The beach is known for its unusual purple sand the "keyhole rock" an rock formation just off shore with a several foot wide keyhole through it at the bottom. The rock's color and the keyhole create some very unusual, dramatic light effects at sun up and it is a popular spot for photographers. Camping and fires are not allowed. If you go, go early. Because of limited parking, spots fill up quite quickly and the rangers will turn people away.
Julia Pfeiffer Burns State Park Beach
Julia Pfeiffer Burns State Park is a day-use park and campground located 37 miles south of Carmel on Highway 1 (view directions). The park features two hike-in campgrounds and beautiful beaches. The park's iconic feature is the saddle-shaped McWay Cove and McWay Falls - an 80-foot waterfall draining McWay Creek onto the beach below. The falls, creek and cove are named after early settler Christopher McWay, and had several owners, the last of which were Congressman Lathrop Brown and Helen Brown, who began acquiring the land in the 1920s. Above the falls are the remnants of their stone home "Waterfall House". In 1961, the property was bequeathed to the State of California for use as a park. The Brown's requested that the home be torn down and all that remains are remnants of the staircase and walls.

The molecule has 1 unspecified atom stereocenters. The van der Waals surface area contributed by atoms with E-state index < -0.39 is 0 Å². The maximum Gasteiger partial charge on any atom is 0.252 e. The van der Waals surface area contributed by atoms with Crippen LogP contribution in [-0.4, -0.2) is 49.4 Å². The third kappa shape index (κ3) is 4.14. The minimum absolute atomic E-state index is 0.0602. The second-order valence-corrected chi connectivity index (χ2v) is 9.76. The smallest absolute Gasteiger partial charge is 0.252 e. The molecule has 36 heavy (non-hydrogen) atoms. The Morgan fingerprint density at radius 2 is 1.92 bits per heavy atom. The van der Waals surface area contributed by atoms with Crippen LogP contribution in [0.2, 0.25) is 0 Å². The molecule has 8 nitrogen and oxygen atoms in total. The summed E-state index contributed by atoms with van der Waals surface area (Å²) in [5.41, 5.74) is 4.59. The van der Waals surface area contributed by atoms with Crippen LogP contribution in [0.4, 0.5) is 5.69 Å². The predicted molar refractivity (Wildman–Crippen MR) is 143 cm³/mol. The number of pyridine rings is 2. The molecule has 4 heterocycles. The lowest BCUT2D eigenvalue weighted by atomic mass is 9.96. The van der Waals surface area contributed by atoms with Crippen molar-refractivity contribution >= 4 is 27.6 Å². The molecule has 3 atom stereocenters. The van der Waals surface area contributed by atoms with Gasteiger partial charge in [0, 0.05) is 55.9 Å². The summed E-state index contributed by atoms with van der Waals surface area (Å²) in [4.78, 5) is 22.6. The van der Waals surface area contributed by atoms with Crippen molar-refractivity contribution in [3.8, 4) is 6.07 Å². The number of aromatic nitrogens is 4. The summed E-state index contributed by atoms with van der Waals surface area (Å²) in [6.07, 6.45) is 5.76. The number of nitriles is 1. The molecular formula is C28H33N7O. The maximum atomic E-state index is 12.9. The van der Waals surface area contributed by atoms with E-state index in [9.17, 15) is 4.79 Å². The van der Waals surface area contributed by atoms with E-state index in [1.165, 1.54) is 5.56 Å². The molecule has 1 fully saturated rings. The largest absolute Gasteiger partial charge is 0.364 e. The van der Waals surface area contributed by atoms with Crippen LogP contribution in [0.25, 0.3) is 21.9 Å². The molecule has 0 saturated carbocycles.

In December and January, the Park's overlook is a good place to watch for gray whales on their southward migration. No dogs are allowed in campgrounds or on park trails. Fires are only allowed in the campground fire pits. View the park brochure with map (PDF).
Sand Dollar Beach
Sand Dollar Beach is the longest stretch of sandy beach on the Big Sur coastline. It's a nice day trip from Carmel. To get there, drive 60 miles south on Highway 1 (view directions). The beach is north of the Plasket Creek Campground. The area is popular for picnics, surfing, hiking and beachcombing. Swimming is dangerous here because of rip tides and surf. There is a day-use fee and camping is not allowed although the Plaskett Creek Campground is very near. At Jade Cove, divers and beachcombers hunt for nephrite jade - not recommended for the inexperienced because the surf and rip tide can be dangerous. Restrooms are located near the parking area. No fires are allowed on the beach and dogs must be on leash.
View Sand Dollar Beach and Sand Dollar Beach Trail in a larger map
Point Lobos State Natural Reserve
Point Lobos derives its name from the offshore rocks at Punta de los Lobos Marinos (Point of the Sea Wolves) where the barks and yelps of sea lions can be heard. Visitors to the park enjoy amazing ocean views, picnics, hiking and scuba diving. Fires are prohibited and picnicking is allowed only in designated areas. Off-trail hiking is prohibited.
Marine life is in abundance at Point Lobos, and although sea lions are plentiful, visitors sometimes see whales, dolphins, and seals. On land, you may see dear, coyote, and bobcat. Mountain lions are infrequent visitors to the reserve - occasionally coming down from the hills in the early morning hours. For bird lovers, Point Lobos is home to herons, gulls, cormorants, woodpecker and song birds. For detailed information about the many features of the park, visit the Point Lobos Foundation.